many other groups have also worked here. Only a small part of the
region has been explored.

At 118.2 m. the exposed strata of a lofty cliff (L), bared by erosion,
tells the geologic history of the region for millions of years.

At 123.6 m. is the junction with US 28 (see TOUR 6a).

Tour 1E

Hood River—Mount Hood P. O.—Bennett Pass—Barlow Pass—
Junction with State 50; 44.8 m. State 35.

Asphalt paved roadbed; closed between Cooper Spur Road and Junction witb
State 50 during heavy snows.

All types of accommodations; also public forest camps.

This route, one of the chief approaches to the Mount Hood recrea-
tional area, threads its way through the narrow Hood River Gorge,
crosses the Hood River Valley orchards, pierces deep canyons close to
the eastern base of Mount Hood and scales the Cascade divide.

State 35 branches south from US 30, 0 m., at the eastern edge of
the city of HOOD RIVER (see TOUR 1b). The huge hydro-electric
plant, 0.5 m., in the canyon of the Hood River, serves the fruit-packing
plants and the homes of the Hood River Valley, which is intensely

Also in the gorge are the tracks of the Mount Hood Railroad, which
carries the valley's fruit to packing and processing plants, and lumber
from a large sawmill at Dee to the mainline railroad.

At 1 m. is the junction with a graveled road.

Right on this road to PANORAMA POINT, 2 m. (582 alt.), overlooking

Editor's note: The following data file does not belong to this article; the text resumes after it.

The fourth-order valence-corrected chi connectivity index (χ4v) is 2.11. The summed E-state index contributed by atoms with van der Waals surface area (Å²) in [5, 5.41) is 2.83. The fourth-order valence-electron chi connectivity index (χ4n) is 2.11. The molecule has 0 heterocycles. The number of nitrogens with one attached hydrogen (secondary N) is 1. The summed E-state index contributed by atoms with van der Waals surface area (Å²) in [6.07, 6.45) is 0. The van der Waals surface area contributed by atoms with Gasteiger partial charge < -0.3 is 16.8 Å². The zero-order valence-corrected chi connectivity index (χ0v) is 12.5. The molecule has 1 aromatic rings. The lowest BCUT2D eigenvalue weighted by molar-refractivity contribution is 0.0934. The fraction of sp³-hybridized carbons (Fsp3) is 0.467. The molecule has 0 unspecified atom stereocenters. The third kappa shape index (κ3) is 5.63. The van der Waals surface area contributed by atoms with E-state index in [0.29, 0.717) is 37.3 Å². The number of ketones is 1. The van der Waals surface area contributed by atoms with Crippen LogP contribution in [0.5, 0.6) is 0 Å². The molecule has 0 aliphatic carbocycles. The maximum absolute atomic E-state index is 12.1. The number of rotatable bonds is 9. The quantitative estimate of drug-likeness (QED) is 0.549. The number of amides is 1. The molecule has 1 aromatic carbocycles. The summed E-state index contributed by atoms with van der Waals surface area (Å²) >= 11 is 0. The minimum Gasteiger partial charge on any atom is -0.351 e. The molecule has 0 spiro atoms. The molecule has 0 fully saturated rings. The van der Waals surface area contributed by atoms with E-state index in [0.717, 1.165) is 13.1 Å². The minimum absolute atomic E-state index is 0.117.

the entire lower valley. Miles of orchards are broken by alfalfa fields and berry
ranches, all sharply outlined by the mesh of irrigation canals bringing water
from Mount Hood. Here and there on little hills are clumps of forest trees,
survivors of the fir and pine that once covered the secluded valley. In May
white blossoms transform the valley into a huge flower bowl. In early autumn
the fruit trees glow with ripe apples and pears, and the oaks and maples flame
with color. In winter the trees and earth mingle in a gray monotone, dominated
by the gleaming white peaks of Mount Hood and Mount Adams.

South of the Junction State 35 emerges into the widening valley,
passing neat apple and pear orchards, where orchard crews work during
spring, summer and fall, and occasionally in winter. Irrigation began
in the valley about 1900 and through constant vigilance and scientific